Our B-story focuses on the Captain and Commander, continuing to expose to the viewer (and the voyeuristic “superior” citizens of Calivon) to their previous life and marital roller coaster. Here it’s played mostly for humor, but we see first a few tender moments reflecting their best interactions, and then the morning irritations that bring out their worst. Mercer admits “I may have been wrong… maybe things could have been different,” but soon enough they are nit-picking the sounds of eating cereal or having a “German breakfast.” The show never takes us to the reality that in every marriage, the honeymoon phase ends…things deemed cute become cringeworthy and truly deep relationship inevitably involves pain. C.S. Lewis put it well when he said, “There is no safe investment. To love at all is to be vulnerable. Love anything, and your heart will certainly be wrung and possibly be broken…The only place outside Heaven where you can be perfectly safe from all the dangers and perturbations of love is Hell.”
Mercer went against vows and a biblical view that “love bears all things.” Then again, Grayson torpedoed that axiom when she cheated on him, though she shows some signs of repentance. She wasn’t faithful, but he can make no claims to unfailing love either. From breakfast beers to breaking fidelity, the reality of marriage as work, and about making each other better versus “being in love” might be something The Orville orbits as we see them working side by side and, perhaps, working their way back together.
The Zoo Crew
As a final thought, the episode fires phasers across the bow at zoos in general, as the sentient races so casually disrespected by the Calivon are trapped in little cells, and then our heroes are almost euthanized without a thought. Now despite my inaugural sarcasm about PETA, I do believe in the ethical treatment of animals, but even modern science can detail how human beings are different from other creatures, including self-reflection (exceptions can be made for dolphins, but Douglas Adams already documented this for us in The Hitchhiker’s Guide to the Galaxy). It’s true that between circuses and old zoo conditions some lessons needed to be learned and repented from, but modern zoo environments provide great habitat, longer lives, health and documented quality of life for many species, so this rang hollow for me. Biblically we’re above the animals with a God-given dominion: one that should be done with the care of a thoughtful and caring steward. When we follow a secular, naturalistic view of simply being another animal we stumble down a slippery slope to all kinds of poor application. The lesson in regard to how the Calivons think other sentient species are inferior has some endemic parallels to what we think of other races and cultures, however. And the final stab at our own culture with its carnal, animalistic interactions called Reality television are a nice indictment of what it looks like to abandon imago Dei for imago me.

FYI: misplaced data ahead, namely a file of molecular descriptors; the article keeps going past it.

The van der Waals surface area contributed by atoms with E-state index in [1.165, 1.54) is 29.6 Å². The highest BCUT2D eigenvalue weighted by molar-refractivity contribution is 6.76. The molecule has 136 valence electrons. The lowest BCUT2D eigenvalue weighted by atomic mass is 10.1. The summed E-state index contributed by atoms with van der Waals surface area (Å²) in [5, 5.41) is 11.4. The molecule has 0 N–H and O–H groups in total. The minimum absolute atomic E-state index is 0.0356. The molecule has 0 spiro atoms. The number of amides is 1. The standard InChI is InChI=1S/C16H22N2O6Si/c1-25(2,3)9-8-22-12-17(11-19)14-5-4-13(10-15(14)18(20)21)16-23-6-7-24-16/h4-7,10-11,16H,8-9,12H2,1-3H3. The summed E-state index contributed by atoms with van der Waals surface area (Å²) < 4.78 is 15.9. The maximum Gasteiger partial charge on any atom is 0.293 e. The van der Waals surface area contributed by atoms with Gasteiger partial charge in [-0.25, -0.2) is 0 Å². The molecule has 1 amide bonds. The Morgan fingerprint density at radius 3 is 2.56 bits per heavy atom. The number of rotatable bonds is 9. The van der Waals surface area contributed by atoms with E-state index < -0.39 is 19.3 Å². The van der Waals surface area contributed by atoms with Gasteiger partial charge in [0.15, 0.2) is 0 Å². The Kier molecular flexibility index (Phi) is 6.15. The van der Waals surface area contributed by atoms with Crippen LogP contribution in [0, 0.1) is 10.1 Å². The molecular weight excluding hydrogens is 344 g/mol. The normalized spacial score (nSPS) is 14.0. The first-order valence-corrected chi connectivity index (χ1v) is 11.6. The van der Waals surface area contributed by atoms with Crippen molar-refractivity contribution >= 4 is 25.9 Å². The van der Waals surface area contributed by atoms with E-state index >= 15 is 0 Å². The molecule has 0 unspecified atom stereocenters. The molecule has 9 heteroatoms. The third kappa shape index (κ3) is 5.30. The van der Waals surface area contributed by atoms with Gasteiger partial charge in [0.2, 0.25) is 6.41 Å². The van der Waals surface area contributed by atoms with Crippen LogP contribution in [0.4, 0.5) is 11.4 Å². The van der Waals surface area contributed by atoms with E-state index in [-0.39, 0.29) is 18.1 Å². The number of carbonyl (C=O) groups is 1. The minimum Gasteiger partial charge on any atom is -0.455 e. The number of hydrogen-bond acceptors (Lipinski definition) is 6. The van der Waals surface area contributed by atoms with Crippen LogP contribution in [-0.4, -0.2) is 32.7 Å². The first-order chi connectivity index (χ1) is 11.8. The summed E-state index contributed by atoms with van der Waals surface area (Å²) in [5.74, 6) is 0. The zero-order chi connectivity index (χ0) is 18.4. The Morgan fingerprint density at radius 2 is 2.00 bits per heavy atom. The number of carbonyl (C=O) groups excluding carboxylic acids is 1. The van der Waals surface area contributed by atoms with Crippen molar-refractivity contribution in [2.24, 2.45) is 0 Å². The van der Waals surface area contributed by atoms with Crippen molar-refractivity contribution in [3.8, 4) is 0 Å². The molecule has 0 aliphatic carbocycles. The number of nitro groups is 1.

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Trektember is an annual series about Star Trek; this year, we’re examining the first seasons of Star Trek: Discovery and The Orville. For more information on this series, click here; or, to read every article from the beginning, click here!